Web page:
Thursday, October 1, 2009

CRNA Interview... Why do you want to be a CRNA?


If all the hard work, hours of studying, GRE, advanced classes in Chemistry etcetera weren't enough, CRNA applicants must endure an admitting interview that are sometimes short of an oral examination. My interview was no different, it was quick 10-15 minutes, but I can surely say it seemed like an hour. Below I will narrate my interview as well as present numerous questions I gathered throughout forums and blogs in order to prepare myself.

My Interview:

I arrived early and waited while other applicants took their turn at the interviewers. Tension was building up as my turn grew near and when finally my name got called I walked into the interview room trying to portray as much confidence in myself as possible. There were 7 people sitting in a round table and I was directed to sit in an empty chair. Among the interviewers were current students, CRNA's, Anesthesiologist's, the program secretary, and the NAP program director. The traditional "Why do you want to be a CRNA?" question was asked and from that point on a big blur was ensued upon me of what were my answers exactly. In summary, the questions I was asked were as follow:

  • Why do you want to be a CRNA?
  • I see you took a graduate level course in Advanced Anatomy and Physiology. How has that class helped you in your clinical practice?
  • Tell me about your clinical CRNA shadow experience? How did that influence you to pursue this profession?
  • Tell me about Vasopressin. Where does Vasopressin work?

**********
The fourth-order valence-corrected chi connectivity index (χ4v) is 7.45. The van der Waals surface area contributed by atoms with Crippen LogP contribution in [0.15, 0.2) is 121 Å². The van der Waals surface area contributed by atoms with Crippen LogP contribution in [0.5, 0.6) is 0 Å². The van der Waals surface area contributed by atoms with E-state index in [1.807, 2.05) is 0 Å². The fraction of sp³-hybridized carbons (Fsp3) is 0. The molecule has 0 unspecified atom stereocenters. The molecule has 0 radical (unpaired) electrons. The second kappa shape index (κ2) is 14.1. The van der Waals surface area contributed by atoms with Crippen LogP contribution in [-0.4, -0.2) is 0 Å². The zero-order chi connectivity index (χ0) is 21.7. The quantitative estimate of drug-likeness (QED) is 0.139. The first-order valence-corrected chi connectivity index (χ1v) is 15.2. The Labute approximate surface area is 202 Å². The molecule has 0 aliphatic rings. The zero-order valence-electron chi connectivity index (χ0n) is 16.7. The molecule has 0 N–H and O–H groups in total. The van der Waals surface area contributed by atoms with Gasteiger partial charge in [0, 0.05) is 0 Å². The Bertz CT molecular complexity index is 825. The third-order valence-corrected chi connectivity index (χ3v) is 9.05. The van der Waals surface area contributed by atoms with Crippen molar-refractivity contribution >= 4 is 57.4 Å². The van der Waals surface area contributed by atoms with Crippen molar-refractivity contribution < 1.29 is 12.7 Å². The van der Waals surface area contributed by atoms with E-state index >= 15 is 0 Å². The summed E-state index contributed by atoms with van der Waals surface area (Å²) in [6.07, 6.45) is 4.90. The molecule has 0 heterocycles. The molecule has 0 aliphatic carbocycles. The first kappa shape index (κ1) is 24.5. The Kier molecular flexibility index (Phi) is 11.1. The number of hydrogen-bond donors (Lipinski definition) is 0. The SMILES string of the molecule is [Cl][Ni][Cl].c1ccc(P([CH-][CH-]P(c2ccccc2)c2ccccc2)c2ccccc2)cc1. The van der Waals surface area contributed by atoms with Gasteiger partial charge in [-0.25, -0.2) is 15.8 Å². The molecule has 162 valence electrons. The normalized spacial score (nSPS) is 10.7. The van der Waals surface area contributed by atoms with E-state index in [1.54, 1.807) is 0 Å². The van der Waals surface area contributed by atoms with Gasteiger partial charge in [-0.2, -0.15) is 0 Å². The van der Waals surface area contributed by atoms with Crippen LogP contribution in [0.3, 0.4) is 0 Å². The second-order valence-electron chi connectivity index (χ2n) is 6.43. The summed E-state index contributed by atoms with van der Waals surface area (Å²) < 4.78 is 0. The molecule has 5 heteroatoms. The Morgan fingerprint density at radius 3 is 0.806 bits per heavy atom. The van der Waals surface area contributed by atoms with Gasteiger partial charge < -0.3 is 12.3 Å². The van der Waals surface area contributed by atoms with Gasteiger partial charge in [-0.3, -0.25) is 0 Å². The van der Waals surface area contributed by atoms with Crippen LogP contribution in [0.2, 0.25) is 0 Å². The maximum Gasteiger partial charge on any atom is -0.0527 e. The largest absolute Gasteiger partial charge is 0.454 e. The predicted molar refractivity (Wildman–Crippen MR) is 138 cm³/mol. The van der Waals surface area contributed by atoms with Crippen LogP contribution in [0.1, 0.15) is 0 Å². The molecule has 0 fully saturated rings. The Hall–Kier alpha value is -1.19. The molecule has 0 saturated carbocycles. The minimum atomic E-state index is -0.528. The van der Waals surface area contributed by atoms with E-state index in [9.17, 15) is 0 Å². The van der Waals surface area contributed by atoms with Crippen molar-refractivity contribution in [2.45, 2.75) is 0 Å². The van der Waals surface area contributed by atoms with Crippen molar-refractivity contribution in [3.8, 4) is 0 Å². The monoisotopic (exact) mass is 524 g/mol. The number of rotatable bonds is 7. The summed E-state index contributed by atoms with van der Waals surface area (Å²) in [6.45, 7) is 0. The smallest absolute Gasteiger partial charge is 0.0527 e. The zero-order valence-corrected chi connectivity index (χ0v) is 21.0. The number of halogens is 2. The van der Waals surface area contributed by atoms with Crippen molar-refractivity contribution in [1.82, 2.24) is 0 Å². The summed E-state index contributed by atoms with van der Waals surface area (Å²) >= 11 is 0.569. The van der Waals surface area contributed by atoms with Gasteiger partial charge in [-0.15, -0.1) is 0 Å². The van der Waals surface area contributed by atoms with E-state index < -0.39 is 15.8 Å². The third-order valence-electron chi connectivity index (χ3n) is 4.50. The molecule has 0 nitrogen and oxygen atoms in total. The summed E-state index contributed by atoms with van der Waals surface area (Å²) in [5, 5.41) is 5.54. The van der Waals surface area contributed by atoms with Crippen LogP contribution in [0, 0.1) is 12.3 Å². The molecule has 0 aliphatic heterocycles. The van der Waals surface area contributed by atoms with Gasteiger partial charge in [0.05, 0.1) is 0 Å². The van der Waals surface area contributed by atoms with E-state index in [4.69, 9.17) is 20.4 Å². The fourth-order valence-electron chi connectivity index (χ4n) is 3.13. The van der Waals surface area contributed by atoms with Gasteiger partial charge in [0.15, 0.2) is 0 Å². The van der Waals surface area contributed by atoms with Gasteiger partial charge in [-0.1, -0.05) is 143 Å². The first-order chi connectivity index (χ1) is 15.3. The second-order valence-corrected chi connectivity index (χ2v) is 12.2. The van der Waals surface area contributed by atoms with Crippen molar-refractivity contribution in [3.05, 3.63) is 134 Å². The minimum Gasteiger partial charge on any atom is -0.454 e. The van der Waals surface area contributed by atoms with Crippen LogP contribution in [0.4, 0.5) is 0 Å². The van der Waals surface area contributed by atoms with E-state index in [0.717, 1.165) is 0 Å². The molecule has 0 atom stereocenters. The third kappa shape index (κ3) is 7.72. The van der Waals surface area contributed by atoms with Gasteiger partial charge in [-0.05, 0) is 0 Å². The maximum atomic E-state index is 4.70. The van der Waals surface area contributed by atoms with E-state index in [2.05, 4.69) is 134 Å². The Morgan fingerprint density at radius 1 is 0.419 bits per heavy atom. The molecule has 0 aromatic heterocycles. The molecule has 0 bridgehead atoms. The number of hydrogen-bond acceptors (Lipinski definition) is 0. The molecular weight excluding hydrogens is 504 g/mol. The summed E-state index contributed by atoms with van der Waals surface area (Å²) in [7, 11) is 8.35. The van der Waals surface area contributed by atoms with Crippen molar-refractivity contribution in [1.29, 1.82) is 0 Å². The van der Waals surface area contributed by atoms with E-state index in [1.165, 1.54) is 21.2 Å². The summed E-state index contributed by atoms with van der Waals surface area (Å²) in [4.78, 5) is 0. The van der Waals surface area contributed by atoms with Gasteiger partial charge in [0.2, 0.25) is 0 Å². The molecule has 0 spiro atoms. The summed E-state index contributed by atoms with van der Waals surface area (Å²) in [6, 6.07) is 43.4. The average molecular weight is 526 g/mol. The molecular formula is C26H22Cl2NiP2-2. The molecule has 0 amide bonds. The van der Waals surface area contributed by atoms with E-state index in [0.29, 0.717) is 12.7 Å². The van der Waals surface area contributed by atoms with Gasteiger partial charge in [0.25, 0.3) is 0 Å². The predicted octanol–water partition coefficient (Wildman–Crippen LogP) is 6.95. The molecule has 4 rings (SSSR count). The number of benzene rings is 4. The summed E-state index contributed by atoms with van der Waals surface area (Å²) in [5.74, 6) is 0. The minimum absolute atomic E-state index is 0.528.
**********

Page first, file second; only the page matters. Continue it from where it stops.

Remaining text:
And that was it. I believe I answered all questions to the best of my knowledge with sincerity. I was not expecting the vasopressin question, but luckily I knew the answer to that (Distal convoluted tubule of the loop of henle). Below I have pasted a list of questions I gathered online before my interview. I hope it helps and gives you something to think about when your time comes.

  • Why do you want to be a CRNA?
  • What is your single strongest personality trait that will help you in your academic and professional career as a CRNA?
  • What is your most important weakness that you will struggle with during your academic and professional career?
  • As a member of a small and elite profession, what obligations will you have, if any, toward this profession?
  • Please explain the difference between SA02 and PA02?
  • What is Mv02?
  • Tell me everything you know about hemoglobin.
  • Discuss the pharmacologic differences between dopamine and dobutamine.
  • What do you believe your role will be in this career field?
  • Do you have a role model in this career field?
  • What motivates you to pursue an advanced nurse practitioner role? Why did you choose this career field?
  • What are your short and long term goals? Where do you see yourself in five or ten years from now?
  • What strengths do you bring to this program?
  • Describe personal, professional, and educational attributes that make you uniquely suitable for this career field.
  • What changes in your personal or professional lifestyle do you anticipate as a graduate student and as an advanced nurse practitioner? How have you planned for this?
  • Do you have any questions about the roles and functions of a nurse in this career field? Have the questions ready for the panel in case they offer.
  • The other thing I always ask is the applicant's family's commitment; is your spouse fully supportive of this effort?
  • Tell me about a time when you had to manage a difficult clinical situation.
  • Tell me about a time when you were working with someone who wasn't pulling their weight, and they had a different value system than yours. How did you deal with this person?
  • Tell me about a time when you failed. What happened, and how did you recover?
  • Tell me about a time when you had an ethical dilemma at work. What did you do?
  • Tell me about a time when you felt it was you against everyone else. You thought you were right and that everyone else was wrong. What did you do?
  • Why do you want to be a CRNA?
  • What would make you a successful CRNA?
  • How do you handle stress?
  • What kind of patients do you take care of? Your favorite and why?